Conservative commentator Brandon Brice notes the economic cost of the war on drugs

Conservative commentator Brandon Brice, writing in the Common Sense Conservative community pages of The Washington Times, notes the economic cost of the war on drugs:
The Bureau of Labor Statistics recently stated that the nation’s unemployment fluctuated between 7.8 and 7.9 percent in the last quarter, but rather than releasing resources and liberating the economy, Washington fights a war at home against Americans, leaving a swath of devastation through an already fragile economy. The question for most Americans becomes, where are our priorities? The million black men in prison don’t count as unemployed. Is the drug war a clever way of keeping black unemployment down?
It does not make sense to think the drug policy is being carried forward to enable the government to publish more favorable unemployment numbers. (The political benefit of reducing black unemployment numbers doesn't seem to be worth the dollar cost in local, state and corrections expenditures that politicians have to account for.) After all, the millions with drug convictions who are not in prison may still be trying to find work, and when they can't, they are counted among the unemployed. Prisoners serving sentences for drug offenses (or incarcerated for having violated probation or parole by relapsing and using drugs), number about 400- to 500,000 on any given day. They don't contribute that much to the unemployment rate.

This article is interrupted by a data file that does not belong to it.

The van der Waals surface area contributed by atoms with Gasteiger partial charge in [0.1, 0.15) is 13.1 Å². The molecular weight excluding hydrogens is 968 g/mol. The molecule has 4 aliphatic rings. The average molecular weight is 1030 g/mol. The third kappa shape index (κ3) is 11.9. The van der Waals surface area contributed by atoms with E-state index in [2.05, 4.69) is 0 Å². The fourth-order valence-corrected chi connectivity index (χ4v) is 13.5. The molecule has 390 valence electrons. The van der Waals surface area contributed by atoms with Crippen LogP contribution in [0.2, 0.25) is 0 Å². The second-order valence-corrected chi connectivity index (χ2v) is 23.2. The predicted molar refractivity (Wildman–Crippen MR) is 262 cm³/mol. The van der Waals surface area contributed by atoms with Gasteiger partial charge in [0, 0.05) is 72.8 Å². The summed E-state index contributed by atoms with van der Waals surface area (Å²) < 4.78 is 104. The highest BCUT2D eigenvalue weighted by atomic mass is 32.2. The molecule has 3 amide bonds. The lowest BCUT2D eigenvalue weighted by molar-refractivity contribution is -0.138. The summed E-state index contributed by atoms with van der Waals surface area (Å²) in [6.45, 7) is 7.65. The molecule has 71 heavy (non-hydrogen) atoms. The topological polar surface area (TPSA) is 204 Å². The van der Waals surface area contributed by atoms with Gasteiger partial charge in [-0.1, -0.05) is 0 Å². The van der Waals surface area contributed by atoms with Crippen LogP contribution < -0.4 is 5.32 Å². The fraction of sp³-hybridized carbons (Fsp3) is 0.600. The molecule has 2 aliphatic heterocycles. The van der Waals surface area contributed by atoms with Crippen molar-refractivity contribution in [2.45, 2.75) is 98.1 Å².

But the underlying point is critical: people with drug convictions are unable to fully participate in the economy of the nation. If you have a pension fund, a 401(k), a mutual fund, or any other kind of investment, the investment is worth less than it could be because of our drug policy's effect on automobile sales, housing sales, retail sales, and reduction of property values in "drug-infested" neighborhoods.

Ending drug prohibition is a wonderful issue in a political sense -- it is neither conservative nor liberal nor libertarian -- it is common sense.

Sunday, April 14, 2013

Crime scholar writes drug trafficking is a business and violence is a strategy, in Washington Post

"Because trafficking is a business and fighting is a business strategy, drug cartels chose to fight whenever war brings more benefits than costs," writes Viridiana Rios in a Washington Post op-ed, Sunday, April 14, 2013. "Traffickers pick their wars. Battling is a strategic choice for cartels -- and they frequently choose peace." But right now "war pays in Mexico." The strategy is take out the illegal profits, she argues. Can one be devised short of legalization?

The U.S. and Mexico "may have been fighting the wrong war because we do not know who the enemy is," she writes. Target not the organizations but the violence. "A war against drug organizations is an endless war." Right now, fighting in Mexico "makes business sense." In Mexico, "only 6 percent of all homicides produce a trial and judgment."Our effort "must be a war to make sure those who kill face consequences."

She concludes, "A war against impunity can be won. A war against drugs cannot."

Wednesday, April 10, 2013

USATODAY tells the new marijuana business story

USATODAY (April 8, 2013) tells the story of young investors from Silicon Valley and elsewhere looking into the potential profits from legal marijuana. Essentially retells the FORTUNE story blogged about earlier.